Symptoms & Signs Of Allergies In Cats

If your cat is allergic to a substance or has a condition causing allergies, they may exhibit some of these symptoms:

  • Watery or runny, itchy eyes
  • Loss of fur and itchy, inflamed, red, crusty, or dry skin
  • Over-grooming
  • Gastrointestinal troubles (e.g. vomiting, diarrhea)
  • Respiratory symptoms like sneezing, coughing, and wheezing (especially prevalent in cats with asthma)
  • Snoring (due to throat inflammation)
  • Ear infections
  • Swollen, tender paws
  • Anaphylaxis (rare cases)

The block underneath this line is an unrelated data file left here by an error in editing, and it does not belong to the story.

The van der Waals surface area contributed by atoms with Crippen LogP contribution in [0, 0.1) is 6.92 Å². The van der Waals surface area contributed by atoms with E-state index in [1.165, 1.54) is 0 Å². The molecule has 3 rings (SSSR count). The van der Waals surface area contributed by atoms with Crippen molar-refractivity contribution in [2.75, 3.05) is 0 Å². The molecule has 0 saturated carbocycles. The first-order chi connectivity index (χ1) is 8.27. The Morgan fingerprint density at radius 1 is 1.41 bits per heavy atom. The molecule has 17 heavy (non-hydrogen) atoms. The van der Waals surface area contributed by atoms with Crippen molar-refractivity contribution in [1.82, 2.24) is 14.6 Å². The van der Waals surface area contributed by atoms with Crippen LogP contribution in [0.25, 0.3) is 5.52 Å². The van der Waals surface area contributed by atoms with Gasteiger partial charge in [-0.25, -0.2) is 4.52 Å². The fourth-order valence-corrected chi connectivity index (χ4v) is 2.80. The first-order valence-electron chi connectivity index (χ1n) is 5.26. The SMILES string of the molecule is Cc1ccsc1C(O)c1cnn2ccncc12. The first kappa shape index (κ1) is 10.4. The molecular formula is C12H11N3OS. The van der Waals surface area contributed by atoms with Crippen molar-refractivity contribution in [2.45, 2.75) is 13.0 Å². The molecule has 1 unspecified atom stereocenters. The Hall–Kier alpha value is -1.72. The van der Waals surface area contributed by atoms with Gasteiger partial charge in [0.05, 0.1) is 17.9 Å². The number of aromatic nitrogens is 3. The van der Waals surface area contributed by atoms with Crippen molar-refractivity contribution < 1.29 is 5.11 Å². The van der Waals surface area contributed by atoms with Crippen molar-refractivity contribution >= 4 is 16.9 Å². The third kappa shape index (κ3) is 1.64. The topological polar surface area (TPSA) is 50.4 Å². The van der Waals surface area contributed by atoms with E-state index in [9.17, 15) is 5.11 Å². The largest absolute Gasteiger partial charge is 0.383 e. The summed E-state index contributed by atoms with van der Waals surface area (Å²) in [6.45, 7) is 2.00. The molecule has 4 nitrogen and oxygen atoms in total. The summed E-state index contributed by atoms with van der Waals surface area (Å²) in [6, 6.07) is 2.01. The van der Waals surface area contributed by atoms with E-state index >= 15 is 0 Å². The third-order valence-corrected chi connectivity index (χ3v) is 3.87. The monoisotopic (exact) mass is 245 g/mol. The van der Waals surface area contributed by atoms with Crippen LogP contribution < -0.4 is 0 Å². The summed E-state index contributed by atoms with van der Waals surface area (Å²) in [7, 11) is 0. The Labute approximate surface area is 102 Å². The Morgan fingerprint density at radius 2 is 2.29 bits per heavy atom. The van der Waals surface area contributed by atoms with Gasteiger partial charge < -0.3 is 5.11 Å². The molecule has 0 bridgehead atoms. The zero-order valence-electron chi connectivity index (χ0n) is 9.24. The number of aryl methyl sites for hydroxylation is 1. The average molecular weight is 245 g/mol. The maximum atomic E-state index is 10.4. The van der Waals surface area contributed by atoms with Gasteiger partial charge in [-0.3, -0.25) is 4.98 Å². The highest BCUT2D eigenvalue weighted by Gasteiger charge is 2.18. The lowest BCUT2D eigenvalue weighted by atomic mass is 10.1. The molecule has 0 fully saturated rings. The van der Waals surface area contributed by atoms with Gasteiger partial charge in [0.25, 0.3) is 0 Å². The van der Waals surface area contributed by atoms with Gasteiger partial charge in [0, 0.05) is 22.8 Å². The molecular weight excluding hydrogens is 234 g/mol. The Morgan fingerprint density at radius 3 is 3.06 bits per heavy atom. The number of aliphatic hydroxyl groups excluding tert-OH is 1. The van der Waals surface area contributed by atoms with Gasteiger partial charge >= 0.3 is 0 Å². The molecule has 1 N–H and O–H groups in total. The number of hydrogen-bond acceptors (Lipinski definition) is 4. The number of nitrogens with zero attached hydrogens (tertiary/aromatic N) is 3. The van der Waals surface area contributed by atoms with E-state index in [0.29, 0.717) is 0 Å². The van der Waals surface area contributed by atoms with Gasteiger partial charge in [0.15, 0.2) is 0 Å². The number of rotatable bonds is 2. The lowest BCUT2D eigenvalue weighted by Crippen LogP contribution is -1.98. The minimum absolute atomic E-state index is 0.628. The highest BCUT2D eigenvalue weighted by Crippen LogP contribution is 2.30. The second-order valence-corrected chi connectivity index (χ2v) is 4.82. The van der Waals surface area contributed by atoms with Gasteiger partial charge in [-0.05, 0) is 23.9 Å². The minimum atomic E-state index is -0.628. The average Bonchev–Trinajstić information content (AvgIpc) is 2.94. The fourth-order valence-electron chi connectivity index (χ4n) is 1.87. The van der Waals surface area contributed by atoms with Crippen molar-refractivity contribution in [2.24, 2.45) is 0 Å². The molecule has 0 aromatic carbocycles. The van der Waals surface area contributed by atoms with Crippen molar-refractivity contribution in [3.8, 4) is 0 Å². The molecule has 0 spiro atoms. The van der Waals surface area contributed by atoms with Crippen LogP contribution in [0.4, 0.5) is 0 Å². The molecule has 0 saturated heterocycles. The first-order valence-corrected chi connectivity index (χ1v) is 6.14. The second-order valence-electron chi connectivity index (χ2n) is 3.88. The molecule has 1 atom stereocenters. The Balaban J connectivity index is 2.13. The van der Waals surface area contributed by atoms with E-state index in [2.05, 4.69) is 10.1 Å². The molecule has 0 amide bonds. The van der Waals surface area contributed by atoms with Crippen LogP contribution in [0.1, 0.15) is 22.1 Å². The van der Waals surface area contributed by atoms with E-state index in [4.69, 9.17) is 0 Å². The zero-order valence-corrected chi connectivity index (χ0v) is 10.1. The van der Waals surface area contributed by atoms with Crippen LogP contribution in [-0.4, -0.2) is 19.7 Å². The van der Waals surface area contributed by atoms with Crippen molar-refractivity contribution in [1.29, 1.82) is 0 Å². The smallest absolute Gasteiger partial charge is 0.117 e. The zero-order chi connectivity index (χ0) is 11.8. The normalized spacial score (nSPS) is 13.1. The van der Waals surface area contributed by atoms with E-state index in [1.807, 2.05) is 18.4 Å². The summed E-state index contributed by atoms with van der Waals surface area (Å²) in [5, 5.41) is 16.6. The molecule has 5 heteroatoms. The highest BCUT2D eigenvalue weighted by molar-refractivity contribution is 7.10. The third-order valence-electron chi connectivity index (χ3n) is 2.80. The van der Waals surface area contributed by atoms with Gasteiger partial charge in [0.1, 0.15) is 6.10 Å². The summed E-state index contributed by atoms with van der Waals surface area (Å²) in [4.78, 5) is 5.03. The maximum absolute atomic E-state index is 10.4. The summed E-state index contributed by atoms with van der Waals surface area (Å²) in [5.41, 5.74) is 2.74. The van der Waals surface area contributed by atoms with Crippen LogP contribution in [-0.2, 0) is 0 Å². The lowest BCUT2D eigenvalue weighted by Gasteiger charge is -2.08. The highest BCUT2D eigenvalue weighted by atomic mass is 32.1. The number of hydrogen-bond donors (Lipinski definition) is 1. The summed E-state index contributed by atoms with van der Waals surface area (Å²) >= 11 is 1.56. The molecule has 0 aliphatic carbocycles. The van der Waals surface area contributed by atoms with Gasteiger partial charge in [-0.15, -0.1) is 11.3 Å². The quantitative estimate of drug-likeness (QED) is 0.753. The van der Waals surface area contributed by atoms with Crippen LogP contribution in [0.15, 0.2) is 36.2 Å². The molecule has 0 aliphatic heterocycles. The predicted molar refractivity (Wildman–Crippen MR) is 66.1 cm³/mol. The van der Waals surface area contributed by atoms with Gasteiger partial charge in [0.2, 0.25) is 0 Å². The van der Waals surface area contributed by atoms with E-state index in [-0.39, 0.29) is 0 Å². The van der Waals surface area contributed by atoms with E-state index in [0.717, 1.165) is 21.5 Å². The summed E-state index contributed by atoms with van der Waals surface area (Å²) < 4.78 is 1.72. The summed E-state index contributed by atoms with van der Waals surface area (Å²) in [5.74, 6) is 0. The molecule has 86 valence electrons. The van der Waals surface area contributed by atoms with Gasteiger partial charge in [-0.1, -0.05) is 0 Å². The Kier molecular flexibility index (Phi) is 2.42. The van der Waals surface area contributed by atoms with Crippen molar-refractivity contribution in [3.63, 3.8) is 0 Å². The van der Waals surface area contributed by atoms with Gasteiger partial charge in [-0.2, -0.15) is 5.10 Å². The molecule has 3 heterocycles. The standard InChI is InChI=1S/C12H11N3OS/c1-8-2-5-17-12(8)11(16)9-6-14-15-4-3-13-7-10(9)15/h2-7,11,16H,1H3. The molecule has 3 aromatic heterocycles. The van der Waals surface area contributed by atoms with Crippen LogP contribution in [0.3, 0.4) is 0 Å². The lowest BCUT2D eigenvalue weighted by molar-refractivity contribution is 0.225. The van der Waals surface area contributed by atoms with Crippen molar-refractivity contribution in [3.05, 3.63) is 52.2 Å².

If your cat displays signs of an allergic reaction, contact your veterinarian to arrange an appointment. This is especially important if there are respiratory symptoms, as this can swiftly become an emergency.

Diagnosing Cats With Allergies

Your veterinarian will go over your pet's medical history with you before performing a thorough physical examination on your cat. The vet may also require other diagnostic tests such as blood tests and allergy skin tests. If your cat's allergies are related to food, your vet may adjust their diet to try to pinpoint the allergen.

Once your veterinarian has determined the cause or causes behind your cat's allergies, they can recommend effective treatments.

Treating Allergies in Cats